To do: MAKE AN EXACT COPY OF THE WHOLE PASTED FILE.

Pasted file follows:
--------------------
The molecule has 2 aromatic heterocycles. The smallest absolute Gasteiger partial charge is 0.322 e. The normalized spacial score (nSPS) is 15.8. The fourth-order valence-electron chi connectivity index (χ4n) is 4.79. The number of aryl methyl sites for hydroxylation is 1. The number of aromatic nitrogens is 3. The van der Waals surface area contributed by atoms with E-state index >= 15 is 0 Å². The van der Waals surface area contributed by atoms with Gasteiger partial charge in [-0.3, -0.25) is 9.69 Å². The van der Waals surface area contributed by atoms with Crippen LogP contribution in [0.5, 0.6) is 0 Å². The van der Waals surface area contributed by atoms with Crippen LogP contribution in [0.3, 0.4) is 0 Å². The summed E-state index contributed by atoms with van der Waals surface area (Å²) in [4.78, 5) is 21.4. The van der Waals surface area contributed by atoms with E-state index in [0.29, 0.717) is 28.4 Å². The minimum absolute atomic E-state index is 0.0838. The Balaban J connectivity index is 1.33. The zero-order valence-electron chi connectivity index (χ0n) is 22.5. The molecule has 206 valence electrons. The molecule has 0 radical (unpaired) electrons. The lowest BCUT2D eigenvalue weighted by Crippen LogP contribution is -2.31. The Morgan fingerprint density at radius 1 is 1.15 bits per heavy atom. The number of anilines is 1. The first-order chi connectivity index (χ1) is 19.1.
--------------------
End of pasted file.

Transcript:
The molecule has 2 aromatic heterocycles. The smallest absolute Gasteiger partial charge is 0.322 e. The normalized spacial score (nSPS) is 15.8. The fourth-order valence-electron chi connectivity index (χ4n) is 4.79. The number of aryl methyl sites for hydroxylation is 1. The number of aromatic nitrogens is 3. The van der Waals surface area contributed by atoms with E-state index >= 15 is 0 Å². The van der Waals surface area contributed by atoms with Gasteiger partial charge in [-0.3, -0.25) is 9.69 Å². The van der Waals surface area contributed by atoms with Crippen LogP contribution in [0.5, 0.6) is 0 Å². The van der Waals surface area contributed by atoms with Crippen LogP contribution in [0.3, 0.4) is 0 Å². The summed E-state index contributed by atoms with van der Waals surface area (Å²) in [4.78, 5) is 21.4. The van der Waals surface area contributed by atoms with E-state index in [0.29, 0.717) is 28.4 Å². The minimum absolute atomic E-state index is 0.0838. The Balaban J connectivity index is 1.33. The zero-order valence-electron chi connectivity index (χ0n) is 22.5. The molecule has 206 valence electrons. The molecule has 0 radical (unpaired) electrons. The lowest BCUT2D eigenvalue weighted by Crippen LogP contribution is -2.31. The Morgan fingerprint density at radius 1 is 1.15 bits per heavy atom. The number of anilines is 1. The first-order chi connectivity index (χ1) is 19.1.